Friday, January 16, 2009

Drops of Encouragement

There are many big questions in life and one of them is, how do you know you are on the right path? 

Sometimes it's easy. Doors fly open, you get the job on the first interview, you hit a home run on the first swing. Right place, right time. So sweet. You hear a lot about flow, what it means when the Universe and your desires line up. No striving, no straining, no uncertainty or doubt. Riding the current right into an ocean of fulfillment. With a white sand beach and drinks under the umbrella. 

But even a river has rocks and side pools that trap branches and leaves. A writing career is like that.  The first and biggest boulder is doubt about whether you are any good at all.  It's not as objective as getting the math formulas right. 

My writing life blossomed late. Writing was always a desire, and I did well on school papers, but I never really sat down to do it as a young adult. Too busy figuring out life and then I got busy with raising a family and building a career. I wrote in a journal now and then but instead of a perfect and descriptive stream of consciousness, my output was more working out thoughts and feelings. Not anything you want published. (did I burn those, by the way?)

My first major writing project was writing case study tutorials for a small business program. A little fiction to illustrate a key learning point, like how to prepare a cash flow or marketing plan. When it first came up, I thought as always, I can't do that! But I did. About 10 of them. Was paid, too--$500 each. Not bad for 1992. 

That started my business writing output. For three years, I was chief writer and editor for a quarterly small business newspaper. Hundreds of thousands, if not millions of words: business advice, resources, interviews, industry news, study results, etc. I published newspaper articles, too, wrote business and strategic plans, proposals, reports, web text--you name it.

For me, business writing was a textbook example of flow. It came easily and I was paid. Plenty of good feedback and opportunities. Now I do freelance business journalism, mainly for the NH Business Review. Yes, even from Georgia. Great gig.

Then I decided to write fiction. For several years I toiled on mystery novels and a young adult book. My forte was historical novels. I had good feedback from readers but an unsupportive spouse (not Dan!). Boy, when you send stuff out to agents and publishers, do you come up hard against that first big rock: is my work any good? You tend to vacillate between, hey not bad and boy do I suck. Then I'd read another poorly written, badly edited novel and realize, I'm better than this and it got published.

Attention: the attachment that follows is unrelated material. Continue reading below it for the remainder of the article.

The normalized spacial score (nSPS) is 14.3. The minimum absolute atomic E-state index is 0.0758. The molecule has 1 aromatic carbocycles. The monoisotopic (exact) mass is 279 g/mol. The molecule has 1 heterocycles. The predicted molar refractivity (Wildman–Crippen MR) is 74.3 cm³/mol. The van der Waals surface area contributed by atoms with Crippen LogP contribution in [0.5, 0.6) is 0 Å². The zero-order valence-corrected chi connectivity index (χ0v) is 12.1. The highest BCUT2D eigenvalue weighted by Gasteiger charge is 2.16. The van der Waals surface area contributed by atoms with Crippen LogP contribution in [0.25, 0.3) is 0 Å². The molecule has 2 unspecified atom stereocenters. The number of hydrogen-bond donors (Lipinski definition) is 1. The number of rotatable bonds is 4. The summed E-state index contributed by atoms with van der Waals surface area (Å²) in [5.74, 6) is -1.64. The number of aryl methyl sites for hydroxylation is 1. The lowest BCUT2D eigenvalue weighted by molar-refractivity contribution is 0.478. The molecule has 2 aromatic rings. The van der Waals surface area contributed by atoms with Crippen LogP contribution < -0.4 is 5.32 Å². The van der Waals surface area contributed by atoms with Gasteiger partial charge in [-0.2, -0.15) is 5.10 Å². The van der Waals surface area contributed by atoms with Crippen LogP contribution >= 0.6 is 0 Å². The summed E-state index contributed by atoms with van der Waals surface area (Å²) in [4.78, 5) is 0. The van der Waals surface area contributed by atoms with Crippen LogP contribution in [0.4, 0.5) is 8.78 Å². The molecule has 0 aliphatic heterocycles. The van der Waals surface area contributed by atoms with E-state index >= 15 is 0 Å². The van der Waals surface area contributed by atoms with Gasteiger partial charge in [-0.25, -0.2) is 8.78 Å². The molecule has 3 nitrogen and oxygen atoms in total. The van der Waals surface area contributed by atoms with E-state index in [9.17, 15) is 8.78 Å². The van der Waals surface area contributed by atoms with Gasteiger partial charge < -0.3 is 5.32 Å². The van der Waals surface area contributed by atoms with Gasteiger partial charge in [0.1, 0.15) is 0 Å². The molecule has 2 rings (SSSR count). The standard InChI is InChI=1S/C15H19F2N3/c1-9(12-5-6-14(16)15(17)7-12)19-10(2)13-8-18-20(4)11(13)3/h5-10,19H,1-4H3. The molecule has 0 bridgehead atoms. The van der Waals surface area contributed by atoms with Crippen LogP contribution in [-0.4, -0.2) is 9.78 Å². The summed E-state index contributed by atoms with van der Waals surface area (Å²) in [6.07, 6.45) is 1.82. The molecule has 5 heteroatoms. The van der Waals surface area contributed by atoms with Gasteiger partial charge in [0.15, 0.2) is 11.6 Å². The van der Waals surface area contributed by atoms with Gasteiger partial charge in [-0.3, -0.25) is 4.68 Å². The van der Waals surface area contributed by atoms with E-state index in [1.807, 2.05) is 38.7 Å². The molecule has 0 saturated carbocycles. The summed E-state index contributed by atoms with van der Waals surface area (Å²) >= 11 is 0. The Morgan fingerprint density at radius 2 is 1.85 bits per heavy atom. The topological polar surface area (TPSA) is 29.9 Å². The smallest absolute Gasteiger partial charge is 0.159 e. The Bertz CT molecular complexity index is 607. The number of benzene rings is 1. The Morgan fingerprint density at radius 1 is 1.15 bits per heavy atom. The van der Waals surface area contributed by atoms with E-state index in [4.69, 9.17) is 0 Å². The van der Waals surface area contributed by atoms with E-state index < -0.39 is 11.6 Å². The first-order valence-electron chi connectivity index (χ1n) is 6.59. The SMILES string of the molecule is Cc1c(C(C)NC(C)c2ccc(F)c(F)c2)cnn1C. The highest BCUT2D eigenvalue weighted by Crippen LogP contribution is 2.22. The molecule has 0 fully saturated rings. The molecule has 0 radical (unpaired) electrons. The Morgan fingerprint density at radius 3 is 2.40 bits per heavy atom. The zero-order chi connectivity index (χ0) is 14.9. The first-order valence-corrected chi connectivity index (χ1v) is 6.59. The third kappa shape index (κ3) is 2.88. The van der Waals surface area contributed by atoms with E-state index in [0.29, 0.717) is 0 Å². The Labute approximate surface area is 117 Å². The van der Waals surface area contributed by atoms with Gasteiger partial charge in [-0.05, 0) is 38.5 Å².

The next big rock: fitting your now self-deemed OK work with the right agent or publisher at the right time. Ha. I started doing this just as publishers dumped most of their mid-list, i.e. they decided to focus on blockbusters instead of a nice range of something for everyone. Kind of like how Hollywood is now putting out cartoon action figure movies, sequels or remakes. Check it out. At least 80% falls into those categories. 

Trying to get published is like throwing a ball blindfolded through a basket that keeps changing size and moving. And sometimes you don't know if you miss for months. Then that envelope comes. Da da DA! The rejection letter. You rip it open and carefully parse the generic and poorly photocopied text for any tidbit of valid feedback.  I've had some good ones, personal correspondence that says, basically, "well-written but not quite right for us at this time." Well-written! Yay! "Your writing is engaging." Engaging! Wow, even better. I like a good engaging novel. 

A drop of encouragement. And like blue food coloring in a bowl of water, that encouragement spreads, tinging everything with hope. 

I guess I will keep writing.

Thursday, January 1, 2009

A Georgia New Year's Day Feast

Goodbye to 2008, which was a very tough year for almost everyone.  Dan says, "Good riddance!"
With great optimism, we say hello to 2009!

A Southern tradition for prosperity and good luck is a feast of black eyed-peas, collards and corn bread. Naturally I decided to try it. We can use all the prosperity and good luck available.

My new friend, Rosann, a Georgia native, gave me some great tips. "Flavor those black-eyed peas. They're pretty bland." So, after soaking them all day, I put them in the crock pot with onion, garlic, a chili pepper, ham hocks and lots of salt and pepper. Boy, did they smell good this morning when we got up!

The collards came in great green leafy bunches from the grocery store, freshly harvested locally. Georgia's growing season extends into winter for cold weather crops. So different from the frozen snow covered fields of New England at this time of year! Rosann said to trim the tough white stem off the greens and cut them up. Using a Martha Stewart recipe, I simmered them in broth and red pepper flakes for an hour. 

Rosann, a self-proclaimed Corn Bread Queen, told me to bake the corn bread in an iron skillet in the oven. "It's the only way," she said, to get a delicious crispy crust. She told me you can add anything to corn bread: onion, cheese, chilis, even pork cracklings. I decided to stick with classic Jiffy mix today. It always comes out good.

Once the corn bread had browned in a 400 degree oven, we served up big bowls. The dish was really good, far better than it sounds. The slightly sweet corn bread complements the rich and tasty peas and greens. Crumbled in the juice is my favorite way to eat it.

Whatever you decide to do, eat and drink today, we wish you the best of fortune and good luck in 2009!